If you asked me what the inspiration for my investment models are, the answer would vary. Sometimes the idea evolves from an article at SSRN.com about some stock market anomaly. Other times it begins with a clear line of logic or reasoning. Other times, it just kind-of happens. This model I am about to share with you is the latter.
I think it may have started with an observation that Joel Greenblatt’s Magic Formula seemed to work well in the S&P 500. It is a 2-factor system that examines Earnings Yield and Return on Capital. That was the start and from there it turned into a recipe for soup where I improvise with everything in the kitchen from split peas and ham to turmeric, red wine and salsa. The sauce – not the music.
Anyway, I added in my own ranking system for the S&P 500 that heavily rewards stocks with lower liquidity. I mean, these are still S&P 500 giants – just not the biggest ones. After that, I wanted to lower some of the risk and volatility. So I cut out stocks with high short interest and stocks with abnormally large beta’s when compared to the industry average.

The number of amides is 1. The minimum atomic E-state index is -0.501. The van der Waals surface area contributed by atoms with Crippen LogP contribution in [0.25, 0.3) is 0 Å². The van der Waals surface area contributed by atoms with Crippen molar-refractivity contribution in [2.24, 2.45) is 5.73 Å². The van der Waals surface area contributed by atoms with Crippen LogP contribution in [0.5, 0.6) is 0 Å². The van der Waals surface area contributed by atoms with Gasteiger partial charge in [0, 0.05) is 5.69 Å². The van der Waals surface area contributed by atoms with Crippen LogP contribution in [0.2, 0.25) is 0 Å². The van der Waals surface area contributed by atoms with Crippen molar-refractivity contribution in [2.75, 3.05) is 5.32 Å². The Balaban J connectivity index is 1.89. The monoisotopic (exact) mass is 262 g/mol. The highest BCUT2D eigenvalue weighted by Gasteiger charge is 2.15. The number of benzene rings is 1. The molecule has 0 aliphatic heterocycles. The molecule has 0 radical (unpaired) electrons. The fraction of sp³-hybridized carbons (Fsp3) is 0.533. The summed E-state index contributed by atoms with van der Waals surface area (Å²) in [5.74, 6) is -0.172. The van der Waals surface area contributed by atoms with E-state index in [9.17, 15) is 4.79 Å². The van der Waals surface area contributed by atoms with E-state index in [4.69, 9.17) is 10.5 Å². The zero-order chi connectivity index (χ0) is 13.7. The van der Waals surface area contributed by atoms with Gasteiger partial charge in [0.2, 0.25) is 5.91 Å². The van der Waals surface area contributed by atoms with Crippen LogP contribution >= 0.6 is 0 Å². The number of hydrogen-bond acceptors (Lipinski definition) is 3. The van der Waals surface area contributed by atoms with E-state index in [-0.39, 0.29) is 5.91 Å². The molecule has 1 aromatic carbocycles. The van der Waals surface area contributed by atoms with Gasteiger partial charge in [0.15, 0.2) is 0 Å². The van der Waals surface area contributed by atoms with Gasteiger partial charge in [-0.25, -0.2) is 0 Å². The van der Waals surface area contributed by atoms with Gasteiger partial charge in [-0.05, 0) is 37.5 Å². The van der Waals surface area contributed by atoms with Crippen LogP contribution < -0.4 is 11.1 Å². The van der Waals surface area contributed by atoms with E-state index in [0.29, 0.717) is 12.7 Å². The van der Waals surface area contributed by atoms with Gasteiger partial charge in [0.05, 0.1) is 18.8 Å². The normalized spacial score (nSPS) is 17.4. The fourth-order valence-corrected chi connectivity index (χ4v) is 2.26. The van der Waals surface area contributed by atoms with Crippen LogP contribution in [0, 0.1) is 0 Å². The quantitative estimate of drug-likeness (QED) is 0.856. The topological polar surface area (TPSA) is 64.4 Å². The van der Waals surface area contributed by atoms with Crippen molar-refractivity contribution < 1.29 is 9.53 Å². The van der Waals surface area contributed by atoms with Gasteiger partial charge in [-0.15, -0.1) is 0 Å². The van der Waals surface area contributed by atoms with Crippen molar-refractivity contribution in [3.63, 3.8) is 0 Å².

And from there developed a 10 stock system with a long-term annualized return of almost 19% annually. It also has shallower drawdowns in bear markets.
And then I did one better. I added in one optional rule, which you can turn off or on (default is off), that will require stocks to have a dividend yield of at least 2%. Doing this will push annual returns above 20% and would have cut your maximum loss in the last bear market to 36% instead of an average 57%.
I have the re-balance set for weekly but you will probably not want to trade weekly. It works well even if you examine and replace monthly. But this wasn’t made for some long-term buy and hold investor. The S&P 500 is super liquid and if you have a real cheap discount broker this should be fairly effortless and cost-efficient.